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Terms related to this article: Judaism Analysis  Midrash Analysis  Hermeneutics Analysis 

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Continued from page 3

Fromm is far more deeply rooted in the Bible than in Rabbinics or in the general Jewish hermeneutics in which Fromm certainly has a place. To understand Fromm's more immediate motives or models for Bible interpretation, we must study not so much Fromm's Jewish education as his psychoanalytic training in the Freudian tradition. One place to begin that is with his Sigmund Freud's Mission (1959).

Whereas Freud is not at all ambivalent in his pronouncements that God is but a projection of the father-image upon the cosmos, and that the therapeutic science of psychoanalysis is all that the human soul really needs, Fromm's writings on religion are a network of contradictions and ambivalences. On the one hand, Fromm can observe that the worship of God is an attempt to get in touch with a part of ourselves we have lost through projection. [27] On the other hand, Fromm can assert that God has become an idol of words, phases, and doctrines, [28] so suggesting that there may be an objective divine reality outside of man. And yet, Fromm ends You Shall Be As Gods by describing an "x-reality," a kind of godless God-feeling, a non-theistic "religious attitude" that can save even the non-theist from the materialistic idolatries of modern man.

In Escape From Authority: The Perspectives of Erich Fromm (1961), John Schaar, Fromm's most effective critic, points to the weaknesses in Fromm's views of religion and ethics. Schaar notes that Fromm's psychoanalytic philosophy shuns authority with an almost obsessive aversion, and tells people with an equally obsessive temerity that they can achieve perfection. This is not the place to cite the many difficulties that emerge from Fromm's interpretation of Marxism or of social and economic conditions; Schaar is very helpful on these issues. Suffice it to say that the same ratio of insights and distortions that Fromm brings to the Bible may be found in his explanation of other texts and of other social and historical traditions. Like every intellectual, Fromm was guilty of all kinds of projections and verbal games. And like every genius whose life is directed toward service to humanity, he bequeathed both break-throughs and culs-de-sac.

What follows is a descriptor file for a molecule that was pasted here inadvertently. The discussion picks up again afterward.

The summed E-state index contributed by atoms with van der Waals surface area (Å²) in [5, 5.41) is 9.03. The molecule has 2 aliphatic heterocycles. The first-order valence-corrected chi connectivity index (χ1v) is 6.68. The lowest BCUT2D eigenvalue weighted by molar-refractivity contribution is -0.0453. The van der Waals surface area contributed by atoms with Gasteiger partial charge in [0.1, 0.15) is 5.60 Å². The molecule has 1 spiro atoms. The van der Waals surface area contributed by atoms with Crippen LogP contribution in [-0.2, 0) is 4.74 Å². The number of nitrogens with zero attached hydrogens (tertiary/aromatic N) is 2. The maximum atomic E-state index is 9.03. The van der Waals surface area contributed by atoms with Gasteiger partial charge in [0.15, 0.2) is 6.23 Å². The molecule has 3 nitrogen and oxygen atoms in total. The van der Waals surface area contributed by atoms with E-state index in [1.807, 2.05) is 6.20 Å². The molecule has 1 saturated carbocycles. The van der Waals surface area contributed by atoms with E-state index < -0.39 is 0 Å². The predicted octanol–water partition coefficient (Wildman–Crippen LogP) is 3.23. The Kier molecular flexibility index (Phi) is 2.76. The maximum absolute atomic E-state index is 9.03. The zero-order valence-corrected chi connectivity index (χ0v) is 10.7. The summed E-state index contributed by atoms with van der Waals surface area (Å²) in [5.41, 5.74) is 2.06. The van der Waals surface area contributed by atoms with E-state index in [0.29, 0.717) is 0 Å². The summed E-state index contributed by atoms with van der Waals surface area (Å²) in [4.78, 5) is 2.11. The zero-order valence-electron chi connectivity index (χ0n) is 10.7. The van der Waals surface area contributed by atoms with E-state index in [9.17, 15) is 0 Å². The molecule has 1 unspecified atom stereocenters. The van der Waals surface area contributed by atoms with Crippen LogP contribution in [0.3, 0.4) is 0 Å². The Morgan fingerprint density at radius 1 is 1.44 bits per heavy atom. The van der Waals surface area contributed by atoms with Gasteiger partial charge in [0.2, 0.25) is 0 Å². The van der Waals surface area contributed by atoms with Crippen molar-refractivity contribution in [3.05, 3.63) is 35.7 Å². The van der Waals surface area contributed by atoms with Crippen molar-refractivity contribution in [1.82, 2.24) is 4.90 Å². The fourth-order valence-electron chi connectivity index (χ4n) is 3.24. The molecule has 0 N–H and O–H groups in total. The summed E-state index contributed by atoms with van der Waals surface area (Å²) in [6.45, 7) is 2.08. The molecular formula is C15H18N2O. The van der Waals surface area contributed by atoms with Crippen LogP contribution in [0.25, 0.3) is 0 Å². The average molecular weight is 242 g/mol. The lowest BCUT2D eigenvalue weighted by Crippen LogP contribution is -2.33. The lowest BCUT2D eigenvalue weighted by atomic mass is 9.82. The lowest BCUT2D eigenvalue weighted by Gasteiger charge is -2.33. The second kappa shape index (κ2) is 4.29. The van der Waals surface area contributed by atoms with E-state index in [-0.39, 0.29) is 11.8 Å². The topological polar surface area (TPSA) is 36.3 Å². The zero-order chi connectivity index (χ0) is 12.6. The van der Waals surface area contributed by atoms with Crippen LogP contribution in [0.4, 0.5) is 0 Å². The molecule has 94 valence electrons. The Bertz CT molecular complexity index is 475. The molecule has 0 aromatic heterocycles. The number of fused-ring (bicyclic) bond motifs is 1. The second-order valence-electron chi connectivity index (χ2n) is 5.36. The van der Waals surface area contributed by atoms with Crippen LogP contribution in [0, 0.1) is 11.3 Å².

In this respect Fromm was no different from Freud. Yet his approach to the Bible and to rabbinic tradition was part of the critical dialectic with Freudian doctrine in which he openly engaged in many of his works, especially The Forgotten Language, where he modified Freud's view of dreams, and in The Crisis of Psychoanalysis (1970), where he argues against Freud's understanding of the so-called "Oedipal Complex." Despite his protests against authority, Fromm's bible, like that of all neo-Freudian analysts, was the complete works of Freud. Fromm's work must therefore be regarded as a hermeneutic in the Freudian tradition that is colored and even distinguished by immersion in Jewish homiletics.

In Sigmund Freud's Mission, Freud's "Oedipus Complex" is questioned, re-interpreted, and re-named the "Joseph Complex." [29] (Fromm differs from Freud in that he regards competitiveness, and not incest-wishes, as the basic cause of normal sibling rivalry.) In this re-interpretation, we see that Fromm actually employs Freud's original text as a pious preacher would utilize the Bible: He cites the original, giving it all due deference. Only then does he recast the original Freudian mythos into what he regards as more appropriate biblical images.

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